Maize survey reveals main grower issues

7 April 2000

Maize survey reveals main grower issues

MAIZE growers put quality first when selecting varieties, rate black nightshade as their biggest weed problem, and recognise that 10-40 days after emergence is a key time for weed control, according to a survey released last week by seed and chemical suppliers NK and Novartis.

The survey also found that producers with less than 20ha (50 acres) of maize last year planned to increase the area grown, while those with 60ha (150 acres) of maize are either making no change in the area grown, or are reducing it.

NKs Nigel Padbury says most respondents grow maize to replace concentrates, with dry matter yield coming a close second reason for growing the crop.

Aiming to replace concentrates fitted well with producers choosing quality as their first requirement in a variety, he told a Press conference. "They are looking for good digestibility and starch content."

But the second factor in determining variety choice – earliness – was over-rated, believed Mr Padbury. "Growers need to be aware of variety maturity, but some are still choosing very early varieties unnecessarily, and are sacrificing yield, particularly in areas south of the Thames valley."

But growing the crop, and keeping it weed-free, preoccupied many respondents, said Novartis Tom Robinson. Both keeping the crop weed-free long enough for good crop establishment and controlling weeds in dry conditions proved a challenge. But, he added, producers were aware of the key timing for weed control – between 10 and 40 days post crop emergence.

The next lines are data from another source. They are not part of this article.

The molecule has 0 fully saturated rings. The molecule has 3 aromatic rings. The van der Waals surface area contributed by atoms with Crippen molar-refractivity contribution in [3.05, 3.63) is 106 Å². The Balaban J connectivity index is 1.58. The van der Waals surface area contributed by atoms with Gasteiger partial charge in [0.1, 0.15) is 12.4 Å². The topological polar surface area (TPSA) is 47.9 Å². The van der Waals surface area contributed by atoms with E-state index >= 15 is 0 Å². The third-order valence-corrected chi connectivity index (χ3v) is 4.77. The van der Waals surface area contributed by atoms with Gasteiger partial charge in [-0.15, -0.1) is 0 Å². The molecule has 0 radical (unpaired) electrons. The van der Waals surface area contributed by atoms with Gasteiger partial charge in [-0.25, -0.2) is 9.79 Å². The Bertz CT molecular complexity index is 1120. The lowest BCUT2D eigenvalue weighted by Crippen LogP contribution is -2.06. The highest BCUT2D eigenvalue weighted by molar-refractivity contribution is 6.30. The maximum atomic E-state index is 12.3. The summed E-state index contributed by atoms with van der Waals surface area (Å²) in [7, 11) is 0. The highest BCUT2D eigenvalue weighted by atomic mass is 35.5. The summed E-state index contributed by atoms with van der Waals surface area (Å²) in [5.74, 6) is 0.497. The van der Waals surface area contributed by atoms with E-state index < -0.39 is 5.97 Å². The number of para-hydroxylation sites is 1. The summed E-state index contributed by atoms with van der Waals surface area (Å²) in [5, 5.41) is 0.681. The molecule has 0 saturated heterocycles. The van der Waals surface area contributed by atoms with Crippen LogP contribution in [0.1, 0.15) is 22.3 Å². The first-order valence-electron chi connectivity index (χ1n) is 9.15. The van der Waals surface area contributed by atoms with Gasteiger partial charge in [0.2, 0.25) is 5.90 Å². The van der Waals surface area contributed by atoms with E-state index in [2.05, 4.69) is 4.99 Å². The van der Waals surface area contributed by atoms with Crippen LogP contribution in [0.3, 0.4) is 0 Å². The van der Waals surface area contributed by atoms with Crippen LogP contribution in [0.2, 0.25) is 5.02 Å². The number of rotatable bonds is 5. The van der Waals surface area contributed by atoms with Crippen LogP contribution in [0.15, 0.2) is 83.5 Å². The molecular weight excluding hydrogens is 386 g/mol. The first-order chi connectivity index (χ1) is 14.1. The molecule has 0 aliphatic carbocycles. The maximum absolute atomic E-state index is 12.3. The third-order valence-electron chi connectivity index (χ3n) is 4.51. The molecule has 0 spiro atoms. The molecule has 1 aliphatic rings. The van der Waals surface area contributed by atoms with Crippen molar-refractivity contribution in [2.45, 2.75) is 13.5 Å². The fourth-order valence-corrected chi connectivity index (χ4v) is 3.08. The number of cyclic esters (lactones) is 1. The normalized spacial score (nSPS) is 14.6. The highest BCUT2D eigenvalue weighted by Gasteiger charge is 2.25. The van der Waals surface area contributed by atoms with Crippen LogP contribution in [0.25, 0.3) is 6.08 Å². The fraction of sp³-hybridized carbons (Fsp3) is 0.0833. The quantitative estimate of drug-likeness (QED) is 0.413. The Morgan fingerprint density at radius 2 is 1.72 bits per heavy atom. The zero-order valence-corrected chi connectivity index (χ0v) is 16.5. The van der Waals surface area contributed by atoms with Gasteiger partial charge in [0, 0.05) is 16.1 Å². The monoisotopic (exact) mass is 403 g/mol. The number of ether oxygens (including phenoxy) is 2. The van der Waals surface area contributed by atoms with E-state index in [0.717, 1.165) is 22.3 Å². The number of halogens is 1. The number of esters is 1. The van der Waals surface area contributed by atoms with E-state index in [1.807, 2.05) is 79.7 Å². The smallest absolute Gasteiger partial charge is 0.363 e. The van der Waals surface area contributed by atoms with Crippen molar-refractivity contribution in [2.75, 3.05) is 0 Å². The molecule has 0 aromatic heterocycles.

While he urged producers to ensure they used the most appropriate herbicide program for their conditions, he added that sprayer nozzle selection was also worth considering. "Maize leaves droop and shade weeds from spray applications. If sprays are going to hit the right target then some horizontal movement must be driven into the spray by producing fine droplets that move into the canopy on air turbulence.

"The ideal nozzle is a conventional fan jet, no larger than F110-04, 110í, for optimum coverage and weed control. Not all spray contractors will know about nozzle selection for maize, so it is worth asking them about it."

He added that spray booms were also often run too high; they should be 40cm (16in) above the crop. &#42

Upcoming webinar

What does the future of farming look like post Covid-19 and Brexit?

Register now
See more